Complicating the situation was the fact that despite repeated attacks by elected officials and the government agency itself, the firm responded by doing what many companies do – nothing. For nearly a year, government officials charged that the firm was guilty of errors that were delaying the project and, ultimately, making the building unsafe for public use. With the firm refusing to respond, media coverage of the issue was completely one-sided, leading both the media and the public to conclude that the charges leveled by the government agency must be true. Gradually, this almost daily barrage of negative publicity began to take its toll on the firm, as both prospective and long-standing clients shied away.
With its leadership admitting the firm “was beginning to die,” it finally took action. Recognizing that a paint-by-numbers approach would be ineffective, an aggressive campaign was launched to bring balance to the public’s perception by shedding light on the actions and inactions of both the government agency and other companies involved in the project. Readily understood messages which cut through the complex issues surrounding the project, while addressing blatant inaccuracies, were created. Visuals – charts, graphs, photos, etc. – were used to in place of lengthy explanations of complex engineering issues which otherwise would confuse the general public.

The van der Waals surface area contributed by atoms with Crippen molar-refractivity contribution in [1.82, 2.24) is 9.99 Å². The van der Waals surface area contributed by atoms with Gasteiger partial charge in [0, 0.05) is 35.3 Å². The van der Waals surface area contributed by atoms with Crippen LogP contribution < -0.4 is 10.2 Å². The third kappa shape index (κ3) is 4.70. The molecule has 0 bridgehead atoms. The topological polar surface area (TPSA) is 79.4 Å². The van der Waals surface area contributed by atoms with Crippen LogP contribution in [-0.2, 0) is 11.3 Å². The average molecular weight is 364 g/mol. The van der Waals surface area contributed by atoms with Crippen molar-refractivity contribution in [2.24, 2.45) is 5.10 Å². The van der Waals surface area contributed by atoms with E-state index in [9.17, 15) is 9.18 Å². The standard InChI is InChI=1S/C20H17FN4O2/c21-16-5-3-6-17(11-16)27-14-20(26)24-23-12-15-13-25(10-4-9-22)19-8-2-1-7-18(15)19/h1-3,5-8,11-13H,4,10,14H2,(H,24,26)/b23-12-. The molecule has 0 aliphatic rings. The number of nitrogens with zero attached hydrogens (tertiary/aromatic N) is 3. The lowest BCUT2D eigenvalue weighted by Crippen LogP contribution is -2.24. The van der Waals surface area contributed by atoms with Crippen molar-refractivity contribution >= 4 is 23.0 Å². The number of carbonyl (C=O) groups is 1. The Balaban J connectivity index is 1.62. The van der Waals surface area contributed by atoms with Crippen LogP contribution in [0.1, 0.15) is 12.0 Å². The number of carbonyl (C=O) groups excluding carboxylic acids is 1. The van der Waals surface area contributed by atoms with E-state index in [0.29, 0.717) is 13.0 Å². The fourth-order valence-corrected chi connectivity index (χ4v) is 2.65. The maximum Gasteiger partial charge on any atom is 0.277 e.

Because the firm’s CEO had a straight-forward approach and strong record of community involvement which would make him a respected and authoritative, yet sympathetic figure with whom the public could identify, it was assumed he would be the spokesperson when the firm went public. Unfortunately, the CEO didn’t feel the same way. He had no experience in dealing with the media and was reluctant to discuss the issue because he feared he could compromise possible litigation.
Given this, a news conference was ruled out. And due to upcoming public hearings, there was no time for extensive media training. Recognizing that putting the CEO into a situation where he was uncomfortable was not a good approach, it was decided instead to pair him with the firm’s legal counsel and conduct one-on-one interviews. This enabled the CEO to play to his personal strengths and let his personality shine through, while relying on counsel to handle any potential legal issues – all while avoiding the media circus that sometimes accompanies a news conference.
Knowing these interviews were going to be heavily scrutinized, even the smallest detail was considered. The CEO was instructed to dress plainly – no cuff links, no expensive watch, no pocket square. Interviews were conducted at the firm’s offices rather than at the job-site, eliminating the chance for camera crews to shoot perceived flaws in the building under construction. Even coming to and going from the firm’s offices was done by the back entrance so there was no chance of a photographer or TV crew filming anyone driving in what could be portrayed as an expensive, high-end car.